What Did Ray Frank Do on September 14, 1890?

Journalist Ray Frank, on September 14, 1890, became the first Jewish woman formally to preach from a pulpit in the U.S.

In the mid-1800s, Rebecca Gratz (whom we have mentioned here before) was instrumental in creating a new identity for Jewish women in the public sphere.  Then along came Ray Frank to boost women’s profile even further, including in the area of religious practice – inside the prayer space.

Ms. Frank was a correspondent for newspapers in California.  She planned to be in Spokane, Washington, during the high holidays, and could not find an evening synagogue service to attend.  There were plenty of Jews in Spokane, many of them wealthy.  One prominent community member decided to arrange for Erev Rosh Hashanah services if Ms. Frank would speak.  Word (including by announcement in the Spokane Falls Gazette that “a young lady” would preach) spread so rapidly and thoroughly that Jews and Christians flocked to hear her, at services held in the overflowing opera house.

She spoke in part about bridging the differences between Reform and Orthodox ritual and forming a unified congregation (about which they were stiff-necked).  They unified in wanting her to stay through Yom Kippur and give another sermon.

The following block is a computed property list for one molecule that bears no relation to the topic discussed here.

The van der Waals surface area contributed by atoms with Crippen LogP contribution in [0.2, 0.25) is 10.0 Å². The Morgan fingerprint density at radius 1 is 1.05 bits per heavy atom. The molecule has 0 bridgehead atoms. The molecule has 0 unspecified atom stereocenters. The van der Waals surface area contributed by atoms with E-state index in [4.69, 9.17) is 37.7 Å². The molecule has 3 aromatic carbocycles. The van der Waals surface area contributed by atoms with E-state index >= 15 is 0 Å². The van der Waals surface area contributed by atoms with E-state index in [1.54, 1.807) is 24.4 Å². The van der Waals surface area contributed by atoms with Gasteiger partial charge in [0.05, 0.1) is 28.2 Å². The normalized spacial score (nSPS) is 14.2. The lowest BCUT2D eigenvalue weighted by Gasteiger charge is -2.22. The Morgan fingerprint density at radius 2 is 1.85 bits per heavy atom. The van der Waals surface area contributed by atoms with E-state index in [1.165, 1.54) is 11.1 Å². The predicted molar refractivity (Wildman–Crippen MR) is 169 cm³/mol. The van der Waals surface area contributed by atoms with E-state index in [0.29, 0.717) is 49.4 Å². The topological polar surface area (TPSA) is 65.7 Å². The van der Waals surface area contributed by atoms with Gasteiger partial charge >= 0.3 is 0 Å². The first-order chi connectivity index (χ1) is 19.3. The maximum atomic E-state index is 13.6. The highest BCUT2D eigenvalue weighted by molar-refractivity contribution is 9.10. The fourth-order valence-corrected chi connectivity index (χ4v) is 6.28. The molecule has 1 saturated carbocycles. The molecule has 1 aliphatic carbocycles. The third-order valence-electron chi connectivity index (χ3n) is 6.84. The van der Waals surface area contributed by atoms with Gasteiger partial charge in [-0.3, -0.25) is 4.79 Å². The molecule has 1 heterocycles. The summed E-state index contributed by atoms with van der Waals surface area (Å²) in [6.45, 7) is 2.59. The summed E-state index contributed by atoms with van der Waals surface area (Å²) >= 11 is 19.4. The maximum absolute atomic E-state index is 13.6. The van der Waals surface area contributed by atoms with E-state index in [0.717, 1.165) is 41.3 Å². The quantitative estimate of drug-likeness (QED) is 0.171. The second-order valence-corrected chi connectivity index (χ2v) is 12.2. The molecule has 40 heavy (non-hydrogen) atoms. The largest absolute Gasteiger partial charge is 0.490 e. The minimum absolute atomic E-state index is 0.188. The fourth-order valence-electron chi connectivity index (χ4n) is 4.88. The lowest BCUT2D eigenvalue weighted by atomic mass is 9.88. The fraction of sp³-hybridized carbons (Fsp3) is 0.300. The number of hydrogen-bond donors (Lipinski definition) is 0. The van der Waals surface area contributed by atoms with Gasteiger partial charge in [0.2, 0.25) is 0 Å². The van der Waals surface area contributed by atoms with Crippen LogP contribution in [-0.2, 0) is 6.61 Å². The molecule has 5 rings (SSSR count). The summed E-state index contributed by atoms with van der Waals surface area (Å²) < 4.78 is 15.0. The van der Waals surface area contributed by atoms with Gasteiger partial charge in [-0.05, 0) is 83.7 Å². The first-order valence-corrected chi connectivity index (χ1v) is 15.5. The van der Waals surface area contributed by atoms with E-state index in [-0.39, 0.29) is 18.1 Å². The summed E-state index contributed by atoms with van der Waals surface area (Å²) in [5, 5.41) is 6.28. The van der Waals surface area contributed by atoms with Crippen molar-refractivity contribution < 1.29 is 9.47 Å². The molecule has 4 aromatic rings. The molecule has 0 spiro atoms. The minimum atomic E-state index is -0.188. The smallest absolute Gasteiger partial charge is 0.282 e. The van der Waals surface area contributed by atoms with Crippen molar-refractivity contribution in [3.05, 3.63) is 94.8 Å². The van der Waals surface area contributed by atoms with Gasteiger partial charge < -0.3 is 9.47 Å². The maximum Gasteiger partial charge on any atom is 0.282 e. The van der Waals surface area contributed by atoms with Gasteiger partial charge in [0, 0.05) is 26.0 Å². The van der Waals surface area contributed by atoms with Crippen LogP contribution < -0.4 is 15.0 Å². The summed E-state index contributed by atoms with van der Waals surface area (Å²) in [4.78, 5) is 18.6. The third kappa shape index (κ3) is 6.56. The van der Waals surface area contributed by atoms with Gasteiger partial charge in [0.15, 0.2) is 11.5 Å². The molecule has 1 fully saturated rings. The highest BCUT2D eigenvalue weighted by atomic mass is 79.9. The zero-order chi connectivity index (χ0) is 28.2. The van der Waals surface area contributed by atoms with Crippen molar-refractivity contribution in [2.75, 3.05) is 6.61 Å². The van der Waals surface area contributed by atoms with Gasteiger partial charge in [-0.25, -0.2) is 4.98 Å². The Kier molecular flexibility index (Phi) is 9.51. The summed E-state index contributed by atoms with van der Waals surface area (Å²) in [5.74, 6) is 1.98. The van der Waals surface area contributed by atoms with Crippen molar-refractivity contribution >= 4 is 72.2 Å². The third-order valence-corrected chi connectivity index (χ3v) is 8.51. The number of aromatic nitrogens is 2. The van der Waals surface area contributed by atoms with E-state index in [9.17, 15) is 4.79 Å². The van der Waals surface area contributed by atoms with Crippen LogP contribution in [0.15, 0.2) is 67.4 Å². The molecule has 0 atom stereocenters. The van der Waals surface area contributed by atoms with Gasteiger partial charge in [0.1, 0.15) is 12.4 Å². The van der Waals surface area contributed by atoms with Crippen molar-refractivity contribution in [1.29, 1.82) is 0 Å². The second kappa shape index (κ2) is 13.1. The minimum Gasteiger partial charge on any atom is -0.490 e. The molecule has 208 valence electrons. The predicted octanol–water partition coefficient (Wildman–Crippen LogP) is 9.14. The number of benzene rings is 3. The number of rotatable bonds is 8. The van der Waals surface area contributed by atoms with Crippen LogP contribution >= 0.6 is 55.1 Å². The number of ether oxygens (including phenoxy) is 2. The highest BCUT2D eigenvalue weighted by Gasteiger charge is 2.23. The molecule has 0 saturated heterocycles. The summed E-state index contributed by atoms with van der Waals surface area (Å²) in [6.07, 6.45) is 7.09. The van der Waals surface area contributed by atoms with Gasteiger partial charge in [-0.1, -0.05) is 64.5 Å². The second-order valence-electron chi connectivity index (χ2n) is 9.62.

On Yom Kippur she began:

“… My position this evening is a novel one….  To be at any time asked to give counsel to my people would be a mark of esteem; but on this night of nights, on Yom Kippur eve, to be requested to talk to you, to advise you, to think that perhaps I am to-night the one Jewish woman in the world, mayhap the first since the time of the prophets to be called on to speak to such an audience as I now see before me, is indeed a great honor….”

(The full sermon is on Sefaria.org.)  Ms. Frank would thus become a very popular speaker, and though she never wanted to become a rabbi, many referred to her as the first female rabbi.  (The first female rabbi actually came much later.)

Ms. Frank also often spoke about prejudice against Jews.  After graduating from Sacramento High in 1879, she moved to Ruby Hill, NV, where few Jews lived.  She later would write:

“Although reared among non-Jews, my childhood’s home being in the heart of the Sierra Nevada Mts and later on in the state of Nevada, I at an early age became much interested in all that concerned the Jews. Living where prejudices of a theological kind were unknown, one of the prime factors of this early interest was the desire to understand the cause and meaning of prejudice against the Jew.”

Ms. Frank continued her formal education, and continued writing and speaking for a decade, at which point she was tired and took an extended break abroad.  Ray Frank’s life was remarkable, well worth reading about.